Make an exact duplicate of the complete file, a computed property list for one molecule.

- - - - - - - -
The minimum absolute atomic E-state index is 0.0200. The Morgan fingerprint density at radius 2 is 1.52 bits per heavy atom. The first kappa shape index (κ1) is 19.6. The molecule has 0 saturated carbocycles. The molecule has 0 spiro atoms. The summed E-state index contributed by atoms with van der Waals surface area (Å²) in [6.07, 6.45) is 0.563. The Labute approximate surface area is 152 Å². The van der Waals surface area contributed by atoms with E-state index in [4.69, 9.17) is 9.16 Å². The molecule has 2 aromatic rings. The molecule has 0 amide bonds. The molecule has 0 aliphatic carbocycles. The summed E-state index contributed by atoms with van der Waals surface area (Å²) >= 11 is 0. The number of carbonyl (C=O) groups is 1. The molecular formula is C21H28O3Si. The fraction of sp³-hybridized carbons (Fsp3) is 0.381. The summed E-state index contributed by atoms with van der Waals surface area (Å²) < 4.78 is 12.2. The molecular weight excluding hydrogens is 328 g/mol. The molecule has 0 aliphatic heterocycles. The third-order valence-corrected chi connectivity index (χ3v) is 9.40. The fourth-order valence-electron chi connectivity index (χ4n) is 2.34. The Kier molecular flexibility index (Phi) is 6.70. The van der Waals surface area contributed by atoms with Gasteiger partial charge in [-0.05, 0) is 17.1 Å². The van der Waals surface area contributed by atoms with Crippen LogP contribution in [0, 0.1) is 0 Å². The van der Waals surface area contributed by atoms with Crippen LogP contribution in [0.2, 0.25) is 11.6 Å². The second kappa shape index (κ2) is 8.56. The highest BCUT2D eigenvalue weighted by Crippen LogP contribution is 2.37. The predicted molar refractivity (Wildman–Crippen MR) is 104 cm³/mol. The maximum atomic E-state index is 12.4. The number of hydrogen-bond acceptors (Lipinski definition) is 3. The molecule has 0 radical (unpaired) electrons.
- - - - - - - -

The minimum absolute atomic E-state index is 0.0200. The Morgan fingerprint density at radius 2 is 1.52 bits per heavy atom. The first kappa shape index (κ1) is 19.6. The molecule has 0 saturated carbocycles. The molecule has 0 spiro atoms. The summed E-state index contributed by atoms with van der Waals surface area (Å²) in [6.07, 6.45) is 0.563. The Labute approximate surface area is 152 Å². The van der Waals surface area contributed by atoms with E-state index in [4.69, 9.17) is 9.16 Å². The molecule has 2 aromatic rings. The molecule has 0 amide bonds. The molecule has 0 aliphatic carbocycles. The summed E-state index contributed by atoms with van der Waals surface area (Å²) >= 11 is 0. The number of carbonyl (C=O) groups is 1. The molecular formula is C21H28O3Si. The fraction of sp³-hybridized carbons (Fsp3) is 0.381. The summed E-state index contributed by atoms with van der Waals surface area (Å²) < 4.78 is 12.2. The molecular weight excluding hydrogens is 328 g/mol. The molecule has 0 aliphatic heterocycles. The third-order valence-corrected chi connectivity index (χ3v) is 9.40. The fourth-order valence-electron chi connectivity index (χ4n) is 2.34. The Kier molecular flexibility index (Phi) is 6.70. The van der Waals surface area contributed by atoms with Gasteiger partial charge in [-0.05, 0) is 17.1 Å². The van der Waals surface area contributed by atoms with Crippen LogP contribution in [0, 0.1) is 0 Å². The van der Waals surface area contributed by atoms with Crippen LogP contribution in [0.2, 0.25) is 11.6 Å². The second kappa shape index (κ2) is 8.56. The highest BCUT2D eigenvalue weighted by Crippen LogP contribution is 2.37. The predicted molar refractivity (Wildman–Crippen MR) is 104 cm³/mol. The maximum atomic E-state index is 12.4. The number of hydrogen-bond acceptors (Lipinski definition) is 3. The molecule has 0 radical (unpaired) electrons.